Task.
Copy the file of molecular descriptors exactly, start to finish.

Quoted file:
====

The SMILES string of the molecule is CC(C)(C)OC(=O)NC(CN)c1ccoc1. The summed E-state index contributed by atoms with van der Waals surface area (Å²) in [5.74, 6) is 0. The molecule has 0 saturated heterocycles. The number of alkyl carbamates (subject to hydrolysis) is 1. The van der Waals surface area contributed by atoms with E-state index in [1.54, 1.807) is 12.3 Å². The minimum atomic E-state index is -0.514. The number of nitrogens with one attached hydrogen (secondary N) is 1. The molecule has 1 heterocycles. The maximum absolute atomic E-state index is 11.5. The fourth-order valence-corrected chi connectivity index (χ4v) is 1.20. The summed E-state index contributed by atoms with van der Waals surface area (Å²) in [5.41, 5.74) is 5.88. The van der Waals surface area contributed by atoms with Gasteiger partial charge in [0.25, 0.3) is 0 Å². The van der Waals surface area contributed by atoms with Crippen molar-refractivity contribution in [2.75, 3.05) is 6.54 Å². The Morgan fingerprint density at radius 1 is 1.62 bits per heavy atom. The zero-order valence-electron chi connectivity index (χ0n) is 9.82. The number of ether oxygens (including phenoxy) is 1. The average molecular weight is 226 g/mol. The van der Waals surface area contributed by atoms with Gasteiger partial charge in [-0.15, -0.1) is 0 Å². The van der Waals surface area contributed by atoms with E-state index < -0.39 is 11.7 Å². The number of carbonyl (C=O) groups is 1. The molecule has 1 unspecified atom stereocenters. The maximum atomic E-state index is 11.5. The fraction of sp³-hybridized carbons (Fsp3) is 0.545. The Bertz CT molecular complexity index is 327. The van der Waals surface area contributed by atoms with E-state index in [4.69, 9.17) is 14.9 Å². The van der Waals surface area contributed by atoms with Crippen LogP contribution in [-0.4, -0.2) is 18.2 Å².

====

The SMILES string of the molecule is CC(C)(C)OC(=O)NC(CN)c1ccoc1. The summed E-state index contributed by atoms with van der Waals surface area (Å²) in [5.74, 6) is 0. The molecule has 0 saturated heterocycles. The number of alkyl carbamates (subject to hydrolysis) is 1. The van der Waals surface area contributed by atoms with E-state index in [1.54, 1.807) is 12.3 Å². The minimum atomic E-state index is -0.514. The number of nitrogens with one attached hydrogen (secondary N) is 1. The molecule has 1 heterocycles. The maximum absolute atomic E-state index is 11.5. The fourth-order valence-corrected chi connectivity index (χ4v) is 1.20. The summed E-state index contributed by atoms with van der Waals surface area (Å²) in [5.41, 5.74) is 5.88. The van der Waals surface area contributed by atoms with Gasteiger partial charge in [0.25, 0.3) is 0 Å². The van der Waals surface area contributed by atoms with Crippen molar-refractivity contribution in [2.75, 3.05) is 6.54 Å². The Morgan fingerprint density at radius 1 is 1.62 bits per heavy atom. The zero-order valence-electron chi connectivity index (χ0n) is 9.82. The number of ether oxygens (including phenoxy) is 1. The average molecular weight is 226 g/mol. The van der Waals surface area contributed by atoms with Gasteiger partial charge in [-0.15, -0.1) is 0 Å². The van der Waals surface area contributed by atoms with E-state index < -0.39 is 11.7 Å². The number of carbonyl (C=O) groups is 1. The molecule has 1 unspecified atom stereocenters. The maximum atomic E-state index is 11.5. The fraction of sp³-hybridized carbons (Fsp3) is 0.545. The Bertz CT molecular complexity index is 327. The van der Waals surface area contributed by atoms with E-state index in [4.69, 9.17) is 14.9 Å². The van der Waals surface area contributed by atoms with Crippen LogP contribution in [-0.4, -0.2) is 18.2 Å².